The Cubs only needed one pitch to take Game 1 of the NLDS — specifically, a fastball barreling right down the center of the strike zone, angling just enough inside that Javier Baez could reverse it for a home run.
Before Baez’s blast in the eighth, a 107.4-m.p.h. rocket that landed in the left field bleachers, the Giants appeared to have the edge in what could have been their second consecutive complete game shutout of the postseason. Johnny Cueto was outstanding, retiring 24 of 27 batters through eight frames and ten strikeouts. He was matched nearly stroke-for-stroke by Cubs’ left-hander Jon Lester, who allowed five hits and struck out five, but managed to conserve even more pitches with just 86 to Cueto’s 118.
Pitching wasn’t the only thing on display, however, as both teams relied heavily on sharp defense to preserve frame after frame of scoreless ball. Hunter Pence closed out the first inning after sprinting in from right field to catch a shallow fly ball and losing his hat in the process. Anthony Rizzo and Javier Baez switched positions — and gloves — to stymie the Giants’ attempts to bunt their way out of the third inning. Kelby Tomlinson made two belly-flopping plays to rob the Cubs of potential hits in the fourth and seventh innings, and Chicago backstop David Ross got so excited by a pair of pickoffs that he tried to leave the inning one out too early.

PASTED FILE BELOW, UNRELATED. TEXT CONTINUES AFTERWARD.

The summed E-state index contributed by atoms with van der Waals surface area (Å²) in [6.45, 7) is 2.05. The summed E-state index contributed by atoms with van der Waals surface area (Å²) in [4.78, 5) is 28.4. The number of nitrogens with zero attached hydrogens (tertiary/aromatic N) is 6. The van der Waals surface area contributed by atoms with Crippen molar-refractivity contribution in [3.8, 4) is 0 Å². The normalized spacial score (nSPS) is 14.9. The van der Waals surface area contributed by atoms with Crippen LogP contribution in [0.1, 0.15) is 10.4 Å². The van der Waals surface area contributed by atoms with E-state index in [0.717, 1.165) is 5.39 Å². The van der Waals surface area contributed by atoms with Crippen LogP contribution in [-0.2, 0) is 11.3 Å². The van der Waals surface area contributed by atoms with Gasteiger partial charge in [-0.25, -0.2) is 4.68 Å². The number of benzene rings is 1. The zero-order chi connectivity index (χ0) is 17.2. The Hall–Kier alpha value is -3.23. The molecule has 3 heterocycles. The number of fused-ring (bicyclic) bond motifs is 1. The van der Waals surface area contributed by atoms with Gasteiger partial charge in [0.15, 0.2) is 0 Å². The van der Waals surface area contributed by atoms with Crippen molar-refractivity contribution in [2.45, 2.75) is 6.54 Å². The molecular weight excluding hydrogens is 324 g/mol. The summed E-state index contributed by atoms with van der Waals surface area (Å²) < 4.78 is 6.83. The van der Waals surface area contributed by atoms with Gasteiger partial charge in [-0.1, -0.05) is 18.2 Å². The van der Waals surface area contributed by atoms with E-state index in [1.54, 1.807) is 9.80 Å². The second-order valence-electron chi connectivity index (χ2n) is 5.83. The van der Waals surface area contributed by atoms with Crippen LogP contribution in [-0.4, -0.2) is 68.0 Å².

Although the Giants managed to get runners in scoring position three times, they were ultimately overmatched by Lester and lefty reliever Aroldis Chapman. Chapman quashed the last of San Francisco’s rally attempts in the ninth inning, inducing a groundout from Hunter Pence after serving up a two-out double to Buster Posey.
Before you count the Giants out of the playoffs entirely, remember that they are, more or less, the same team who stunned the Reds when they came back from an 0-2 deficit to clinch the 2012 NLDS. There’s just one sizable difference: the 97-win Reds of 2012 are a far cry from the 103-win Cubs of 2016, and the Giants will need more than their killer defense to keep their postseason hopes alive against the best team in baseball.